This piece is featured in Issue No. 2 Fake News

personal essay

They Often Do

I’ll be honest - I’m not very good at writing about myself. I’m much more analytic than introspective. I can write fifty-page essays on issues I’m passionate about, but I’ve come to realize that’s mostly because I’m afraid of talking about myself. I’m afraid of saying “I,” because saying “I” makes me sad. It makes me mourn. It’s a lot easier to say “women,” “queer women,” or “first-generation Americans” because then I can distance myself - be angry, objective, and even self-righteous. Moreover, I’m so used to people questioning my experience that I default to statistics as if my own voice adds no value. 

Last year, I went through something that I’ve laughed off until this point, but now I can’t seem to shake it. And every time it comes up, I get so angry I could almost cry. I had just finished my master’s degree abroad, and I decided to move to New York City to live with a friend I knew from high school… 

Wait - I feel the need to rewind, to explain my identity to you. My name is Sabrina, and I often joke that I am the whitest Latina you will ever meet. This is a defense mechanism, and I know this because when I say it I am not laughing.

I am a white-passing woman in a heterosexual relationship with a man and this comes with privilege that I probably don’t even fully grasp, although I’m trying to. But I also want to own that being mixed (Mexican-American) and queer (bisexual) can be a very lonely place and that it is exhausting having to constantly define, defend, and reclaim my identity. 

My friend Karen* is a tall, white, blonde woman from a wealthy family who, to her credit, is doing exceptionally well for herself. She is also racist. And the way she gaslighted me when we lived together was honestly impressive. 

When I was cleaning her friend’s kitchen after making them dinner, I was “the most useful Mexican they ever had in there.” When I was debating immigration policy or refuting her insistent demands to “build a wall,” I wasn’t a “real Mexican” or informed enough on the issue to have an opinion. 

There are so many things that are wrong here, but I’ll try to break them down piece by piece: 

  1. When someone says “You’re not a real Mexican,” what they really mean is: “You do not conform to my racist stereotype of a Mexican.”

  2. Why do white people think they have the right to decide other people’s races and ethnicities for them (another legacy of colonialism)? 

  3. Can someone please explain to me why a white girl from Maryland who works in real estate is telling me that she is more informed on immigration policy than a first-generation American Latina with a master’s degree in International Development and Humanitarian Emergencies? 

And then it dawned on me. That’s how this works. It doesn’t matter how qualified I am…

It fascinates me the way conservative America manipulates and weaponizes mixed and queer identities. I’m not Mexican enough to have an opinion on immigrant detention, but just Mexican enough to be the butt of every immigrant joke. Just like I’m not “really bi”, but I’m a “unicorn” when you’re itching for a threesome. Which is it?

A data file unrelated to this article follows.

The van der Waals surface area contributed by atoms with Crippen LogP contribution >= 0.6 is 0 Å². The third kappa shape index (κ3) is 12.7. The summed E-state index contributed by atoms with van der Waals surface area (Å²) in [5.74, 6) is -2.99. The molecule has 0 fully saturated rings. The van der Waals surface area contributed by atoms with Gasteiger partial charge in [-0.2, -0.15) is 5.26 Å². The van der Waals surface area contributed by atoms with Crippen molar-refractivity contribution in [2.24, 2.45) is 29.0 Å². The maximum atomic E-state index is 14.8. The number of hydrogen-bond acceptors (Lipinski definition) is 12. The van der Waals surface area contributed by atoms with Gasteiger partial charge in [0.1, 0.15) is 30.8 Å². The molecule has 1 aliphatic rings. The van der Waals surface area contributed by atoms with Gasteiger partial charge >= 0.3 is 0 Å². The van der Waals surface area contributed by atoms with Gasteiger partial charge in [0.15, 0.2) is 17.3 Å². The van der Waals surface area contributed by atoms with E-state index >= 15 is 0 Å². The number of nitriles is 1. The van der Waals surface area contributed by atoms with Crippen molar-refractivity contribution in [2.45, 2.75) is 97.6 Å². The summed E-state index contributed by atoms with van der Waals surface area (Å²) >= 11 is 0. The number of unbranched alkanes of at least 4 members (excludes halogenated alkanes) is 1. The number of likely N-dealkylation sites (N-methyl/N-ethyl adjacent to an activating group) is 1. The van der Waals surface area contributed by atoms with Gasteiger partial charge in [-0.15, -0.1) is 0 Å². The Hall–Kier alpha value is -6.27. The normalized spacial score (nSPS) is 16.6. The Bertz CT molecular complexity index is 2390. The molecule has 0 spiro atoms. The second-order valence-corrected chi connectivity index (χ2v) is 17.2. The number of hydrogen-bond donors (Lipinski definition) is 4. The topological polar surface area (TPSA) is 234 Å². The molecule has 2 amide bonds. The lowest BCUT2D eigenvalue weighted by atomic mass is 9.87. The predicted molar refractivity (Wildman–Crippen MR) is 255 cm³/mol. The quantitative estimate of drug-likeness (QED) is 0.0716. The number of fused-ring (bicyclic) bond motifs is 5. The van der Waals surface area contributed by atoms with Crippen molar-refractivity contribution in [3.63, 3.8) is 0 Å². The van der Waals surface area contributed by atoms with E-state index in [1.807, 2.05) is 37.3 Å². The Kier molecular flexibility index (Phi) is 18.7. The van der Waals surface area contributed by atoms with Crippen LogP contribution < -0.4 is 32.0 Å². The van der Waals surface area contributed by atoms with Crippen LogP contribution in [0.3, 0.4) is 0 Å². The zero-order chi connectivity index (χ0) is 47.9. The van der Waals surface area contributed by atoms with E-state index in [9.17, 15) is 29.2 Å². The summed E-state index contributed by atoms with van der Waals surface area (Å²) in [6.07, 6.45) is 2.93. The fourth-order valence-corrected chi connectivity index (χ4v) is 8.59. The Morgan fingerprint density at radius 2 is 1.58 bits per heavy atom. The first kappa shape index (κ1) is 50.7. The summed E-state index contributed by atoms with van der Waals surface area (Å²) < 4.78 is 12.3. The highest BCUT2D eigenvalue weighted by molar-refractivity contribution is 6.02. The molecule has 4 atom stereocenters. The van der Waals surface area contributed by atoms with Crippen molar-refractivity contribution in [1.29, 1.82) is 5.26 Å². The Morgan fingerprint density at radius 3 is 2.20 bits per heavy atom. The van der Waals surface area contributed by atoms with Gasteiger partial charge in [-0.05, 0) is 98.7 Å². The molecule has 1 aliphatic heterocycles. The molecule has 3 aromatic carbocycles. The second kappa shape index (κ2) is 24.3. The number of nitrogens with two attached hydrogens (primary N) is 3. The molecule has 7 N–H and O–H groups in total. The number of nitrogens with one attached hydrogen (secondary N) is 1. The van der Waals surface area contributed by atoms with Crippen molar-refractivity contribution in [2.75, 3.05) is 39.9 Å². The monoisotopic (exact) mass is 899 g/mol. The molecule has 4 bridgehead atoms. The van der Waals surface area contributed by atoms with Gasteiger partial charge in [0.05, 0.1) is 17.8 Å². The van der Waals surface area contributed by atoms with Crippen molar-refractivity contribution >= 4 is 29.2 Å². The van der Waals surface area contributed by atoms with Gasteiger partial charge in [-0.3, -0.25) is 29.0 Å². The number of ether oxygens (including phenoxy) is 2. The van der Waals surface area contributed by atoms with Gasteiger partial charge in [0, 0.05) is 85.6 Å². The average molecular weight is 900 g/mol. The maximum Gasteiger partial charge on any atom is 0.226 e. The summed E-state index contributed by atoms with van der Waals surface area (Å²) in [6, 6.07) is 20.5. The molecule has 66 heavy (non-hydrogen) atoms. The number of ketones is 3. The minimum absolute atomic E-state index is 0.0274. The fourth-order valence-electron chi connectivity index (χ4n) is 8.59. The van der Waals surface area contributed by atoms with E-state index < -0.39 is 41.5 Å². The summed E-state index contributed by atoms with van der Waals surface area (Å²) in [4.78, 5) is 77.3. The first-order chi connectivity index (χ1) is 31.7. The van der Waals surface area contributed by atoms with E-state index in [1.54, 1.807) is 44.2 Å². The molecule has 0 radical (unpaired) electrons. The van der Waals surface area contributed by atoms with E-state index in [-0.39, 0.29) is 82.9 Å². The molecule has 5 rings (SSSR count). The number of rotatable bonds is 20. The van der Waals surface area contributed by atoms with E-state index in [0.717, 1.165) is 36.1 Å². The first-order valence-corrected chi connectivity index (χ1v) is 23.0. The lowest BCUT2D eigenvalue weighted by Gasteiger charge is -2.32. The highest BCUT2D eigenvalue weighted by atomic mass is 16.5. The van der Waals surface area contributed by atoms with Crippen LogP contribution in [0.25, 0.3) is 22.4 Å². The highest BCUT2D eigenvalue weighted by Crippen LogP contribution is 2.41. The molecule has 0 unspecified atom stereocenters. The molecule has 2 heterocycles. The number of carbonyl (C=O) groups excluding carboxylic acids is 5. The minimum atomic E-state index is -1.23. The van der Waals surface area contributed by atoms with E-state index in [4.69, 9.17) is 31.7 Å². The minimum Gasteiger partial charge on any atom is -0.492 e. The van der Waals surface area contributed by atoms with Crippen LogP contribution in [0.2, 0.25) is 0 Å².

Fast forward to Christmas and I’m at home with my uncle, Miguel. He is yelling at me - calling me a dirty Mexican - because he loves me and he wants me to learn that I do not need to defend my identity to the likes of people like Karen. Shortly after New Year’s, I move out. 

Karen once said, “I wish for all our sakes that Sabrina, and people like her, would try to understand centrist viewpoints more and reach out to those in the center and even across the aisle, because that is the only meaningful way to create real, meaningful political change that will make lives better for minority communities, and by uplifting them, all of America.” 

Thank you for your concerns, Karen, but I disagree. How can there be meaningful change in America without acknowledging white supremacy? When the mere implication that wanting to build a wall might be racist offends you? When your uninformed white perspective takes precedence over my graduate education and lived experience? When you feel more comfortable telling minorities how to “uplift” themselves than actually listening to their needs (or, god forbid, acknowledging your complicity)? Better yet, how can we have these conversations when you don’t think we have the right to be here in the first place? When our very existence in America is up for debate?

Since May, protests against police brutality have swept the country, demanding justice for George Floyd, Breonna Taylor, Ahmaud Arbery, Jacob Blake, and many others. Selective, insincere and self-serving allyship is actively harmful, and yet Karen, and people like her, are posting black squares and #blacklivesmatter on Instagram. They often do. 

*Not her real name but *cough* you get it. 

Luna Moreno

Luna is a queer Mexican-American woman who works in the non-profit sector. She spends her free time confused about her identity and sending queer memes to her best friends because she knows her straight/cis boyfriend will not appreciate them.